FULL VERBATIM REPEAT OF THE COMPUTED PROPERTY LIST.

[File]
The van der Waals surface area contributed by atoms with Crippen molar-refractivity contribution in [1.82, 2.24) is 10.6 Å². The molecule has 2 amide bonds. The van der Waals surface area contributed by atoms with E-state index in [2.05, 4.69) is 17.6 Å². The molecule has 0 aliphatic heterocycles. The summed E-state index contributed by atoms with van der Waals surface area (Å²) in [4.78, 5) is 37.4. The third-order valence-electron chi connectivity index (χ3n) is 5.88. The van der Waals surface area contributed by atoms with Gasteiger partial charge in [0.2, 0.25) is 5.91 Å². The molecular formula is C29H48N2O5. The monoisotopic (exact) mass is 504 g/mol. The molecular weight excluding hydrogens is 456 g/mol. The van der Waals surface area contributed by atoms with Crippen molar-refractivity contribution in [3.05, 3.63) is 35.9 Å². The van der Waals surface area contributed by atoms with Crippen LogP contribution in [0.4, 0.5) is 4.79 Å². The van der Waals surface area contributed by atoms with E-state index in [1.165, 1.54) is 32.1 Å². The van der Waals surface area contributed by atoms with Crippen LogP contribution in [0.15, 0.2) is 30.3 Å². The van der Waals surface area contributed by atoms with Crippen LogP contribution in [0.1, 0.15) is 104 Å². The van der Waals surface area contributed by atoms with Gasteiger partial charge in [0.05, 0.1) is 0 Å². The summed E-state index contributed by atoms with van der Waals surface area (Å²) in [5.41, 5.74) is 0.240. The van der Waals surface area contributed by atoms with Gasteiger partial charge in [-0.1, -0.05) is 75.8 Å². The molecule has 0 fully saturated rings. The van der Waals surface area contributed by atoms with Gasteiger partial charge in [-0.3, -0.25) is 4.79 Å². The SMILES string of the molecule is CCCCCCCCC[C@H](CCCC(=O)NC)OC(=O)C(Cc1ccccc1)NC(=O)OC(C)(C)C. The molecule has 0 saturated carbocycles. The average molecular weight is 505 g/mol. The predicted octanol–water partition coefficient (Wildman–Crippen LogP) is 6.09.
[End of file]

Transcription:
The van der Waals surface area contributed by atoms with Crippen molar-refractivity contribution in [1.82, 2.24) is 10.6 Å². The molecule has 2 amide bonds. The van der Waals surface area contributed by atoms with E-state index in [2.05, 4.69) is 17.6 Å². The molecule has 0 aliphatic heterocycles. The summed E-state index contributed by atoms with van der Waals surface area (Å²) in [4.78, 5) is 37.4. The third-order valence-electron chi connectivity index (χ3n) is 5.88. The van der Waals surface area contributed by atoms with Gasteiger partial charge in [0.2, 0.25) is 5.91 Å². The molecular formula is C29H48N2O5. The monoisotopic (exact) mass is 504 g/mol. The molecular weight excluding hydrogens is 456 g/mol. The van der Waals surface area contributed by atoms with Crippen molar-refractivity contribution in [3.05, 3.63) is 35.9 Å². The van der Waals surface area contributed by atoms with Crippen LogP contribution in [0.4, 0.5) is 4.79 Å². The van der Waals surface area contributed by atoms with E-state index in [1.165, 1.54) is 32.1 Å². The van der Waals surface area contributed by atoms with Crippen LogP contribution in [0.15, 0.2) is 30.3 Å². The van der Waals surface area contributed by atoms with Crippen LogP contribution in [0.1, 0.15) is 104 Å². The van der Waals surface area contributed by atoms with Gasteiger partial charge in [0.05, 0.1) is 0 Å². The summed E-state index contributed by atoms with van der Waals surface area (Å²) in [5.41, 5.74) is 0.240. The van der Waals surface area contributed by atoms with Gasteiger partial charge in [-0.1, -0.05) is 75.8 Å². The molecule has 0 fully saturated rings. The van der Waals surface area contributed by atoms with Gasteiger partial charge in [-0.3, -0.25) is 4.79 Å². The SMILES string of the molecule is CCCCCCCCC[C@H](CCCC(=O)NC)OC(=O)C(Cc1ccccc1)NC(=O)OC(C)(C)C. The molecule has 0 saturated carbocycles. The average molecular weight is 505 g/mol. The predicted octanol–water partition coefficient (Wildman–Crippen LogP) is 6.09.